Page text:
Misfat al Abreyeen (Al Hamra, Oman)
Misfat al Abreyeen is a traditional village that’s seemingly cut off from the rest of Oman. Homes are made from rock slabs and stones unearthed directly from the adjoining mountain. Strolling through this historic mud village is a surreal experience. Tourism hasn’t fully set in yet, so it’s a great place to wander around and experience life in a remote Omani village.
Jibreen Castle (Bahla, Oman)
This 17th-century castle consists of 5 floors and 55 rooms that are all extraordinarily well-preserved. Jibreen Castle is definitely one of the top historic forts to check out in Oman. It’s only a couple of hours from Muscat, and can easily be combined with a day trip to Nizwa.
Mohammed al Ameen Mosque (Muscat, Oman)
This modern mosque doesn’t have the same aura or stature as the Sultan Qaboos Grand Mosque, but it’s still special. Similar to other mosques around the country, there is only a small window during the day when non-Muslims are allowed to enter: 8:30-11am (as of when I wrote this travel guide of Oman).
The Mohammed al Ameen Mosque also goes by two other names: the Bahwan Mosque and Bawshar Mosque.
At night, the mosque is lit up in beautiful blue and yellow colors.
Muttrah Souq (Muscat, Oman)
This marketplace is comprised of several small shops that sell goods including traditional clothes and fabrics, jewelry, and souvenirs.
Royal Opera House (Muscat, Oman)
Music, Omani culture, and luxury are on full display inside Oman’s Royal Opera House. Built in 2011, this venue has the appearance of a royal palace with a special Omani flair to go with it. The Royal Opera House accommodates up to 1,100 people.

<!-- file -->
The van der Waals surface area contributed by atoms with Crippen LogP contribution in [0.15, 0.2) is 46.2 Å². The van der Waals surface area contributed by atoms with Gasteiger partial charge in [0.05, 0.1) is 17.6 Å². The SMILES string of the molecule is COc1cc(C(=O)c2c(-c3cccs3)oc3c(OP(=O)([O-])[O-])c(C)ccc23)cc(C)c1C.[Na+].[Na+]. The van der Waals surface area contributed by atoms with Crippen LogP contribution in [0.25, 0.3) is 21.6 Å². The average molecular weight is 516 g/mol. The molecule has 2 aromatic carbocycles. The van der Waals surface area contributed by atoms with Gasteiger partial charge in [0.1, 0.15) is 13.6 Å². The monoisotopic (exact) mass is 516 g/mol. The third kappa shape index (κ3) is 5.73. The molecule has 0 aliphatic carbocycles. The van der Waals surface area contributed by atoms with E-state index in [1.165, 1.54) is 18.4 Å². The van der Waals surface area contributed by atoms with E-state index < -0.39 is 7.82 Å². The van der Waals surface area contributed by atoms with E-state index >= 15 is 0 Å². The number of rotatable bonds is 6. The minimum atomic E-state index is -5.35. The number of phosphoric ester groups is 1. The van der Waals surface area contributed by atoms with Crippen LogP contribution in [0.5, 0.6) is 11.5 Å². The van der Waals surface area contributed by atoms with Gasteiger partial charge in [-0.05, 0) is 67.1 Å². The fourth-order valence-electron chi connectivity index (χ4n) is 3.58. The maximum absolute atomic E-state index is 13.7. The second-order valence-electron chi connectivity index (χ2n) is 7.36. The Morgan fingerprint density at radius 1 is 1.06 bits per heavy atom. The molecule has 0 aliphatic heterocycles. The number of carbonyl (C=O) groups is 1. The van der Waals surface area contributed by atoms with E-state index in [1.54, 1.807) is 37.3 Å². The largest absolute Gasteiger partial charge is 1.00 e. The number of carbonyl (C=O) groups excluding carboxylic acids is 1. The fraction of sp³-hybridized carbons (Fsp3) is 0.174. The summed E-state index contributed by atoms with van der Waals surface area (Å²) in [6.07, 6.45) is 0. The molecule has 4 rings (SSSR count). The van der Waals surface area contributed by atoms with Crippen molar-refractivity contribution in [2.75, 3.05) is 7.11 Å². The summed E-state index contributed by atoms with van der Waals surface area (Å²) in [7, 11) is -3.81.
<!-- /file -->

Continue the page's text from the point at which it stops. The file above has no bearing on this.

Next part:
Muttrah Corniche (Muscat, Oman)
Located in the capital, the Muttrah Corniche is a place not to be missed on this Oman travel guide. This beautiful waterfront area contains lots of restaurants where you can enjoy the views of the sea. Be sure to take a stroll or a bike ride, too!
Nakhal Fort (Nakhal, Oman)
If you’re impressed by Nizwa Fort and Jibreen Castle, you’ll also want to add Nakhal Fort to the list. It was originally built in pre-Islamic times (before the 7th century), and was later renovated during the 1800s. The castle walls and towers are so quintessentially Omani.
Musandam beaches (Northern Oman)
These beautiful beaches straddle the Arabian Gulf and Gulf of Oman. This tiny strip of land is separated from Oman’s mainland, as it’s wedged between the sea and the UAE. Oman’s beaches are definitely among the most stunning in the world.
Wahiba Sands Desert (Eastern Oman)
The Sharqiya Sands, also known as the Wahiba Sands Desert, is a desert region in the heart of eastern Oman. It’s filled with beautiful sand dunes, some of which are as high as 330 feet (100 m) tall. Wahiba Sand is a popular overnight night camping spot, where you can go stargazing in a desert camp. This is something that shouldn’t be overlooked in this Oman travel guide.